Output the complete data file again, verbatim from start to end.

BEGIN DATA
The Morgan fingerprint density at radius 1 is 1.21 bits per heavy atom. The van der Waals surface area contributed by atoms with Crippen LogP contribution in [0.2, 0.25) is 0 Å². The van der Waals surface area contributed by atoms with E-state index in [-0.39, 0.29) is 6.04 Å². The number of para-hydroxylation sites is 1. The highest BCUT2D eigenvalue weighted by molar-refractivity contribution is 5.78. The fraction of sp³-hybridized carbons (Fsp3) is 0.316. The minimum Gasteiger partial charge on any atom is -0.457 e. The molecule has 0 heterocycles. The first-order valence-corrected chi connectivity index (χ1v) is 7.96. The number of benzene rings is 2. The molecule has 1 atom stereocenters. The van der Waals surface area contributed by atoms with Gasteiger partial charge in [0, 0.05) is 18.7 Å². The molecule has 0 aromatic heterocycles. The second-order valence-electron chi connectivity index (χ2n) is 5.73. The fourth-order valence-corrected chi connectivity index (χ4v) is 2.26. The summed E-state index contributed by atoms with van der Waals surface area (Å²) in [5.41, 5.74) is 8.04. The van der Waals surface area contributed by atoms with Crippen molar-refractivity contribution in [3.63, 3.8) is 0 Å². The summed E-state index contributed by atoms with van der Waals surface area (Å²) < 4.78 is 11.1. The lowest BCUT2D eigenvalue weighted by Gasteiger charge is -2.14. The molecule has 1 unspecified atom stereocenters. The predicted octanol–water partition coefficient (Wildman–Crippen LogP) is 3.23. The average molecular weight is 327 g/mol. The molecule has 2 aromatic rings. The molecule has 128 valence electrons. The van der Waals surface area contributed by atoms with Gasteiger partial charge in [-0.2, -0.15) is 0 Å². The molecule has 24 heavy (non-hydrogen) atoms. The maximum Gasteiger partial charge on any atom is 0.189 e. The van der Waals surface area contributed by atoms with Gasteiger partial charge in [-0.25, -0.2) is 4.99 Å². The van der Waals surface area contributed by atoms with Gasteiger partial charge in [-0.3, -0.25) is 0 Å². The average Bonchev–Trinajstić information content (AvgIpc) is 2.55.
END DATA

The Morgan fingerprint density at radius 1 is 1.21 bits per heavy atom. The van der Waals surface area contributed by atoms with Crippen LogP contribution in [0.2, 0.25) is 0 Å². The van der Waals surface area contributed by atoms with E-state index in [-0.39, 0.29) is 6.04 Å². The number of para-hydroxylation sites is 1. The highest BCUT2D eigenvalue weighted by molar-refractivity contribution is 5.78. The fraction of sp³-hybridized carbons (Fsp3) is 0.316. The minimum Gasteiger partial charge on any atom is -0.457 e. The molecule has 0 heterocycles. The first-order valence-corrected chi connectivity index (χ1v) is 7.96. The number of benzene rings is 2. The molecule has 1 atom stereocenters. The van der Waals surface area contributed by atoms with Gasteiger partial charge in [0, 0.05) is 18.7 Å². The molecule has 0 aromatic heterocycles. The second-order valence-electron chi connectivity index (χ2n) is 5.73. The fourth-order valence-corrected chi connectivity index (χ4v) is 2.26. The summed E-state index contributed by atoms with van der Waals surface area (Å²) in [5.41, 5.74) is 8.04. The van der Waals surface area contributed by atoms with Crippen molar-refractivity contribution in [3.63, 3.8) is 0 Å². The summed E-state index contributed by atoms with van der Waals surface area (Å²) < 4.78 is 11.1. The lowest BCUT2D eigenvalue weighted by Gasteiger charge is -2.14. The molecule has 1 unspecified atom stereocenters. The predicted octanol–water partition coefficient (Wildman–Crippen LogP) is 3.23. The average molecular weight is 327 g/mol. The molecule has 2 aromatic rings. The molecule has 128 valence electrons. The van der Waals surface area contributed by atoms with Gasteiger partial charge in [-0.2, -0.15) is 0 Å². The molecule has 24 heavy (non-hydrogen) atoms. The maximum Gasteiger partial charge on any atom is 0.189 e. The van der Waals surface area contributed by atoms with Gasteiger partial charge in [-0.25, -0.2) is 4.99 Å². The van der Waals surface area contributed by atoms with Gasteiger partial charge in [-0.3, -0.25) is 0 Å². The average Bonchev–Trinajstić information content (AvgIpc) is 2.55.